ST. PETERSBURG, Fla. -- Joe Maddon summoned everybody to pitch for the Tampa Bay Rays at Tropicana Field Tuesday night. The guy who feeds the sting rays in the Rays’ tank. The gyrating grounds crew guy. The security lady who was checking bags before the game and found a set of false teeth.
Any time Maddon touched either arm, even if it was just to scratch his elbow, a new pitcher entered.
Duke Knutson, the press box attendant. Dave Wills, the radio play-by-play man. Don Zimmer.
Maddon used so many pitchers, TBS ran out of commercials.
The guy who waves the pizza flag for free pies for 10 strikeouts. Dick Vitale, the Rays’ No. 1 fan. Ben Zobrist’s wife, the anthem singer.
Maddon used more pitchers than the Rays have fans, or so it seemed.
Wade Boggs, an original member of the Rays. Lou Piniella, the ex-manager. The guy who runs the Third Base Luncheonette in Hazleton, Pa., Maddon’s hometown.
Rocco Baldelli, who threw out the ceremonial first pitch, was lifted only slightly more quickly than Maddon pulled his original starter, Jeremy Hellickson, yanked in the second inning of a scoreless tie. Five more pitchers proceeded to the mound by the seventh inning, and the Red Sox still hadn’t scored.
Maddon managed like there was no tomorrow, which there isn’t for his team anymore, even though Tampa Bay used nine pitchers -- none for more than two innings -- before succumbing 3-1 to the Red Sox, who eliminated the Rays three games to one to advance to the ALCS to face the winner of the Detroit Tigers-Oakland A's series.
Red Sox manager John Farrell, meanwhile, managed like there was no yesterday. What he insisted was absolutely clear-cut Monday -- not to use Xander Bogaerts to pinch hit for Stephen Drew against Rays left-hander Jake McGee -- made perfect sense Tuesday night.
Did it ever. Bogaerts, as precocious a rookie as the Red Sox have developed in years, patiently drew a one-out walk from McGee, who had spooked the Sox the night before with an overpowering eighth inning, in which he struck out Jarrod Saltalamacchia and retired Drew on a pop fly with two on.
Bogaerts went from first to third on a single by Jacoby Ellsbury, whose nine hits made him Boston’s eminent batsman in the series, prompting Maddon to gesture for his sixth pitcher of the night, Joel Peralta. Maddon might as well have been hailing a cab to take him home.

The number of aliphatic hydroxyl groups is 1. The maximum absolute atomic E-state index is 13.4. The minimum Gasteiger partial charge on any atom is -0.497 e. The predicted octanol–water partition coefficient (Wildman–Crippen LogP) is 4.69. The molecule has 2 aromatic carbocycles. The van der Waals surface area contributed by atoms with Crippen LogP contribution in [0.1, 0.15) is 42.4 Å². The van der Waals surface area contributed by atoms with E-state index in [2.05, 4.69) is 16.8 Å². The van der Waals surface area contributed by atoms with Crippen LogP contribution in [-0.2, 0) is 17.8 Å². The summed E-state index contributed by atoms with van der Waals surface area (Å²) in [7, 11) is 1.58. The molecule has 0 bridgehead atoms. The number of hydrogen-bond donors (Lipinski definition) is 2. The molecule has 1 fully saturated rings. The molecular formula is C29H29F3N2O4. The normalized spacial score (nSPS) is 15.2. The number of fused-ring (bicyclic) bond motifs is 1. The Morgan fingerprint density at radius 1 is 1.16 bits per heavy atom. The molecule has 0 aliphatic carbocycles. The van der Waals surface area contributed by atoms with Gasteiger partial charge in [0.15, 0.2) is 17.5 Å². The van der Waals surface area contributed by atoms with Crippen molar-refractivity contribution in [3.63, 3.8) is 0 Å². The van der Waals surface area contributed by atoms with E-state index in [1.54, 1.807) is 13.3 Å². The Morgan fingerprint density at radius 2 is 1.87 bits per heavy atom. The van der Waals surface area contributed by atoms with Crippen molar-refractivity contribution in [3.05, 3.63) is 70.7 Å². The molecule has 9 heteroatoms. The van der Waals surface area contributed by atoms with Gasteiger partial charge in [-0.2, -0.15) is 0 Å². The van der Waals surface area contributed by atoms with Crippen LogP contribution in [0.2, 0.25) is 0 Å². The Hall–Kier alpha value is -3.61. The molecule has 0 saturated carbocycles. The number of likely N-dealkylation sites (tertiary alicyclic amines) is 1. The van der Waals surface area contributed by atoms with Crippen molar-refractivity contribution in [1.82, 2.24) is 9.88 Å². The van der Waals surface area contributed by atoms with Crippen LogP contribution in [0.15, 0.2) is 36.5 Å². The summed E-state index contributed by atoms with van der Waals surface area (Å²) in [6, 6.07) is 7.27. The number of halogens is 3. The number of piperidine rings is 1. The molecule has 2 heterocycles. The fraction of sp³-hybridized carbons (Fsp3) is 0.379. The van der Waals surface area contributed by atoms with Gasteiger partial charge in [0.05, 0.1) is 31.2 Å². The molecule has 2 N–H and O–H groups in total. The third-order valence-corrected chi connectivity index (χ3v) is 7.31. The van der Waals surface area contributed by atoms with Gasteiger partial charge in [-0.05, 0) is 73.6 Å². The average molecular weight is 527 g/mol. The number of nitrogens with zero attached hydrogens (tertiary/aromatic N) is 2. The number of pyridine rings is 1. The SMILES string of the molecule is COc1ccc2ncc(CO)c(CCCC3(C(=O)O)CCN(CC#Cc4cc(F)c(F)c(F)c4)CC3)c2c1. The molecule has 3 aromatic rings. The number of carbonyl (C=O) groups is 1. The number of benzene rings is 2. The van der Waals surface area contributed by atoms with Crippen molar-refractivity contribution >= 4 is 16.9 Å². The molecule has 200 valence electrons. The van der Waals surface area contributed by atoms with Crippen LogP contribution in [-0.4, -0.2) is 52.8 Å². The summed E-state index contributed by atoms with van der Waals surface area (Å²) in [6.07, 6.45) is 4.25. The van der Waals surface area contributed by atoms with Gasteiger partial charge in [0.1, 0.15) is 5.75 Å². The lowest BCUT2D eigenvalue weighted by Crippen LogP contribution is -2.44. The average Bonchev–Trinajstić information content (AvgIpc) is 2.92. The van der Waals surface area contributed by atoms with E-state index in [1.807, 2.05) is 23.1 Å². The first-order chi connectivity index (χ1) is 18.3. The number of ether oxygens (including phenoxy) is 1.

Peralta’s first pitch bounced through catcher Jose Lobaton for a wild pitch, allowing Bogaerts to score and Ellsbury, who had second base stolen, to cruise into third. From there, Ellsbury scored on Shane Victorino’s infield chopper to short, the Red Sox accomplishing with speed -- a rare concept in Boston annals -- what they had once achieved only by bashing people into submission.
More evidence that Farrell hit “delete, memory” from the night before: After a sensational five-out stint from Craig Breslow (four strikeouts, an infield hit) in relief of Jake Peavy (5⅔ innings, one run), the Sox manager called upon Koji Uehara to record the final four outs, even though it was Uehara who had given up Lobaton’s walk-off home run on Monday.
Farrell had spoken Tuesday afternoon with his Japanese closer. “He’s fine,” Farrell said. “He’s good to go.”
Was he ever. (Do you sense a pattern here?) After Farrell got the matchup he wanted for setup man Junichi Tazawa -- waiting for Sean Rodriguez to be announced as a pinch hitter before bringing in the right-hander -- Maddon summoned slump-ridden Matt Joyce, who struck out.
Uehara then entered and struck out David DeJesus to end the inning. By the time he took the mound again, the Sox had added another run, with Bogaerts walking again and coming around on a walk, hit batsman and sacrifice fly by Dustin Pedroia.
David Price, who would have started Game 5 on Thursday, was warming up in the bullpen when Wil Myers flied to deep center. James Loney hit a ball off Uehara’s glove that deflected to Pedroia, who threw him out. Standing between the Red Sox and their first trip back to the ALCS since 2008 -- when they were eliminated by these same Rays -- was Evan Longoria, the face of the franchise.
Longoria took a half-swing at a 1-and-2 pitch, and plate umpire Paul Emmel threw out his right hand signaling strike three. Uehara, again back to the future, leaped into the arms of catcher David Ross.